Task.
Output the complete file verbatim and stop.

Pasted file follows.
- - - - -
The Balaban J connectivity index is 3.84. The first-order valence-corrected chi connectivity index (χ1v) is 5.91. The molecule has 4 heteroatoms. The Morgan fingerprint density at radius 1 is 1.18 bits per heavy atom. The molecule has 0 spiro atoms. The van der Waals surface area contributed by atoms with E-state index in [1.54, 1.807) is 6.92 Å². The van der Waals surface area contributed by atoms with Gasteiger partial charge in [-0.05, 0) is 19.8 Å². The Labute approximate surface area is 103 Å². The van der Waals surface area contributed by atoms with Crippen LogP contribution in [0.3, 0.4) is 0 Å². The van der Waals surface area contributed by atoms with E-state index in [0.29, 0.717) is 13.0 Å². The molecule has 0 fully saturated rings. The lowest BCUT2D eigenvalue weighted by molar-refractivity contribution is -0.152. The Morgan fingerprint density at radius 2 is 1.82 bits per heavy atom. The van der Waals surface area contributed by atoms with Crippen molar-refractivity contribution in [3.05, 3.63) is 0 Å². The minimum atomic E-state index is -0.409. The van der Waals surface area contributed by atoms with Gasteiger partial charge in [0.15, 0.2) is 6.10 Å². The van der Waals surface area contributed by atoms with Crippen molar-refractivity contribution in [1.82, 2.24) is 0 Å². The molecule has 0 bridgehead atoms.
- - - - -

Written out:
The Balaban J connectivity index is 3.84. The first-order valence-corrected chi connectivity index (χ1v) is 5.91. The molecule has 4 heteroatoms. The Morgan fingerprint density at radius 1 is 1.18 bits per heavy atom. The molecule has 0 spiro atoms. The van der Waals surface area contributed by atoms with E-state index in [1.54, 1.807) is 6.92 Å². The van der Waals surface area contributed by atoms with Gasteiger partial charge in [-0.05, 0) is 19.8 Å². The Labute approximate surface area is 103 Å². The van der Waals surface area contributed by atoms with Crippen LogP contribution in [0.3, 0.4) is 0 Å². The van der Waals surface area contributed by atoms with E-state index in [0.29, 0.717) is 13.0 Å². The molecule has 0 fully saturated rings. The lowest BCUT2D eigenvalue weighted by molar-refractivity contribution is -0.152. The Morgan fingerprint density at radius 2 is 1.82 bits per heavy atom. The van der Waals surface area contributed by atoms with Crippen molar-refractivity contribution in [3.05, 3.63) is 0 Å². The minimum atomic E-state index is -0.409. The van der Waals surface area contributed by atoms with Gasteiger partial charge in [0.15, 0.2) is 6.10 Å². The van der Waals surface area contributed by atoms with Crippen molar-refractivity contribution in [1.82, 2.24) is 0 Å². The molecule has 0 bridgehead atoms.